resistors_ohmslaw

resistors_ohmslaw - Resistors and Ohms Law A wire is an...

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1 Resistors and Ohms Law A wire is an ideal conductor with no resistance (at least for our discussion). In contrast, a resistor is a component that purposefully impedes or opposes the flow of electrons. As an externlly applied electric field is applied to force current through a resistor, the electrons diffuse through the resistive material like a gas through a sponge. The electrons gain energy from the external field but once they start to move, they bump into a atom in the resistive material and loose some kinetic energy. How fast the electrons bump through the resistor depends on the intensity of the externally applied field. The stonger the field, the faster the electrons diffuse through the material increasing the num- ber of electrons passing through per second. The speed at which electrons diffuse through the mate- rial is called the drift velocity and it is proportional to the applied voltage. A water analogy: If current flow is water,. ...... then wires are fire hoses,. ...... and resistors are drinking straws. To force more water through a drinking straw in a given amount of time, more pressure is required. Expressed as a water analogy: Electrically speaking: The expression V = I * R is commonly known as Ohms law . It describes the relationship between voltage, current and resistance. It is the most fundamental formula in electrical engineering. This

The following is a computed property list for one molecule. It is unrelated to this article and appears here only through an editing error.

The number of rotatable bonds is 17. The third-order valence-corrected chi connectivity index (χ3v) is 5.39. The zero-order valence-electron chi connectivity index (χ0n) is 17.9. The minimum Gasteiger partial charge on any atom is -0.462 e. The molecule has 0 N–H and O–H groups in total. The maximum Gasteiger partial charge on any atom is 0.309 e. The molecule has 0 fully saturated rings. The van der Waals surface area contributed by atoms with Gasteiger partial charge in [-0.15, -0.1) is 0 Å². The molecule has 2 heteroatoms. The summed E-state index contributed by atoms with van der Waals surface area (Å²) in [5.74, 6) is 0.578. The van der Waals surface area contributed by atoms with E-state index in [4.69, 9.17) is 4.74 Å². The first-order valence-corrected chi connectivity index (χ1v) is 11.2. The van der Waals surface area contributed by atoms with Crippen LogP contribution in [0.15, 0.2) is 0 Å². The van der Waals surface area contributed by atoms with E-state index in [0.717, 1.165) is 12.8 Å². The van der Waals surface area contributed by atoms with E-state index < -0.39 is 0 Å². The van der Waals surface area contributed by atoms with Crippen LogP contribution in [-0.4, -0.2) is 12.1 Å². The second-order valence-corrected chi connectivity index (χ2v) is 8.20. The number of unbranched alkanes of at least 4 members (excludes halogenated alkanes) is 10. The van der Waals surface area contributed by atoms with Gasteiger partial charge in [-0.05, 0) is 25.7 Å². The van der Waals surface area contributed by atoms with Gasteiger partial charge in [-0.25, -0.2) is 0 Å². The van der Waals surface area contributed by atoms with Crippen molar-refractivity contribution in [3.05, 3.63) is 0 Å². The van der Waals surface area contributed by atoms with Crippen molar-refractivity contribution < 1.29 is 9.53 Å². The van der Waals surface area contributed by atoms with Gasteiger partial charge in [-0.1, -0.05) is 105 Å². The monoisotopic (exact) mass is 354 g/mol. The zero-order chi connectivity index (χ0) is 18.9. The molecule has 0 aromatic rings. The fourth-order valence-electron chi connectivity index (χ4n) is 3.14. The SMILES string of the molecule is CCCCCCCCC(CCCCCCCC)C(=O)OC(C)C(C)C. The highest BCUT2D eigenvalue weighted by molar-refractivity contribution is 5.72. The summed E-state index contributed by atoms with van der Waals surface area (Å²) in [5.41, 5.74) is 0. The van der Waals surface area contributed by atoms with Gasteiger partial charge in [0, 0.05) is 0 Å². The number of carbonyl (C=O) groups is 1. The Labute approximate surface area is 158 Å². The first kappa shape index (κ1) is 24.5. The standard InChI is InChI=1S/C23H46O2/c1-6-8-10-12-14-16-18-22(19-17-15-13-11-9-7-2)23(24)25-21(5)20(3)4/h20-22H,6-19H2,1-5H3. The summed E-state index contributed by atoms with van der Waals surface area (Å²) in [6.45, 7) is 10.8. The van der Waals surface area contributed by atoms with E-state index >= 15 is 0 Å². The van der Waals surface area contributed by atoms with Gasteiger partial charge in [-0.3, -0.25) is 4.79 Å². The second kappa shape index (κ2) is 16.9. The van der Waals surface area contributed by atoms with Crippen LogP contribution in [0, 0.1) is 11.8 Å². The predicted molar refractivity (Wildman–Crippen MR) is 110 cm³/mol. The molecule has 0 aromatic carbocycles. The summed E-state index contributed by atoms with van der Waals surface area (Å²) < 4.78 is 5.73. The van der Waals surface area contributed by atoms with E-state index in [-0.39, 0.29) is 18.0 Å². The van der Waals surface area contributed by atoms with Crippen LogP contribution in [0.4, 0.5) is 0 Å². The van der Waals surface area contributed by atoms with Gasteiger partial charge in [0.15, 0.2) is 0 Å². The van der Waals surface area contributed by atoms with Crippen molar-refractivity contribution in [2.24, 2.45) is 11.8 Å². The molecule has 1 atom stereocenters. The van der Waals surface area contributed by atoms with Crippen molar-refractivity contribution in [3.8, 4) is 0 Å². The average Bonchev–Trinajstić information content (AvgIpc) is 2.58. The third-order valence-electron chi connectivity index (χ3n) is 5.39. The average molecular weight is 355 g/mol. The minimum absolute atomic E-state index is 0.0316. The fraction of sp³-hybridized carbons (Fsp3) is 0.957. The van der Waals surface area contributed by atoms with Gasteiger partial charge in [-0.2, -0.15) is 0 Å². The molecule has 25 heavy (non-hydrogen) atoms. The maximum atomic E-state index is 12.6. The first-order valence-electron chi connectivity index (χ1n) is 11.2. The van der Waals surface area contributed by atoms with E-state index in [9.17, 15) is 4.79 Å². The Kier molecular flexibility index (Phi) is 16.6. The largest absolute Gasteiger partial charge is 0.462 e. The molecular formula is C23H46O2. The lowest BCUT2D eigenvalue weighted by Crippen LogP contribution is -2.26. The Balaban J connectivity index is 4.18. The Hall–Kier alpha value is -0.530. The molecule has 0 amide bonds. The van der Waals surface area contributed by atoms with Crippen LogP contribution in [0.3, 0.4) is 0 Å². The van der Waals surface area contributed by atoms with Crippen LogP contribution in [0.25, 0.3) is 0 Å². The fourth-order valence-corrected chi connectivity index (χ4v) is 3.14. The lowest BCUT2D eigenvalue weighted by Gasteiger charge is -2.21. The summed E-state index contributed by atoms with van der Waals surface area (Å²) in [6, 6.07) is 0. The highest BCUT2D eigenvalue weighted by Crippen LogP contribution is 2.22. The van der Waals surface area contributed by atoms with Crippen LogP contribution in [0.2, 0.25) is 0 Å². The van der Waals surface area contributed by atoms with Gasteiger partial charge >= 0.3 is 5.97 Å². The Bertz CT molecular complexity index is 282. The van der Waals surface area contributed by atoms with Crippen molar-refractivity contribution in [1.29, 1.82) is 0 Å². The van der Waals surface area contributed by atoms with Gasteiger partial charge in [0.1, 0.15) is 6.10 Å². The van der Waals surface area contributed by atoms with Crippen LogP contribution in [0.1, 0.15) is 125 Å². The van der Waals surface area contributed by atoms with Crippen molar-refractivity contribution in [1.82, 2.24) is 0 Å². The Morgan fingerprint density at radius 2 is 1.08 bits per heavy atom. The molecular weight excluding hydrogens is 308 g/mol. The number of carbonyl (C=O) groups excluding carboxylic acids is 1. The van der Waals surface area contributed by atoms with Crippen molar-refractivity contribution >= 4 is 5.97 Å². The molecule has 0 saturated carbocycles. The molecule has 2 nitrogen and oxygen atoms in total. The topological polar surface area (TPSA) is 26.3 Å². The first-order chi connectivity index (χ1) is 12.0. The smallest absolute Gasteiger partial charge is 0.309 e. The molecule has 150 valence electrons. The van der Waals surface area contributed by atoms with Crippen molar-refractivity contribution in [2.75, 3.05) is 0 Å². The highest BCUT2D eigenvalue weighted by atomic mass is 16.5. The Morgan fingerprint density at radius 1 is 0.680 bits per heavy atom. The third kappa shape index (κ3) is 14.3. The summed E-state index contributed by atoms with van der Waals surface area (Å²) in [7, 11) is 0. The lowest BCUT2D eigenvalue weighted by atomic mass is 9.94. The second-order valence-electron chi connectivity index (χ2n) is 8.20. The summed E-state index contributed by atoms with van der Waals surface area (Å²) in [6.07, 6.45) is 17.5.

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This note was uploaded on 04/17/2010 for the course ECE 112 taught by Professor Traylor during the Winter '09 term at Oregon State.

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resistors_ohmslaw - Resistors and Ohms Law A wire is an...

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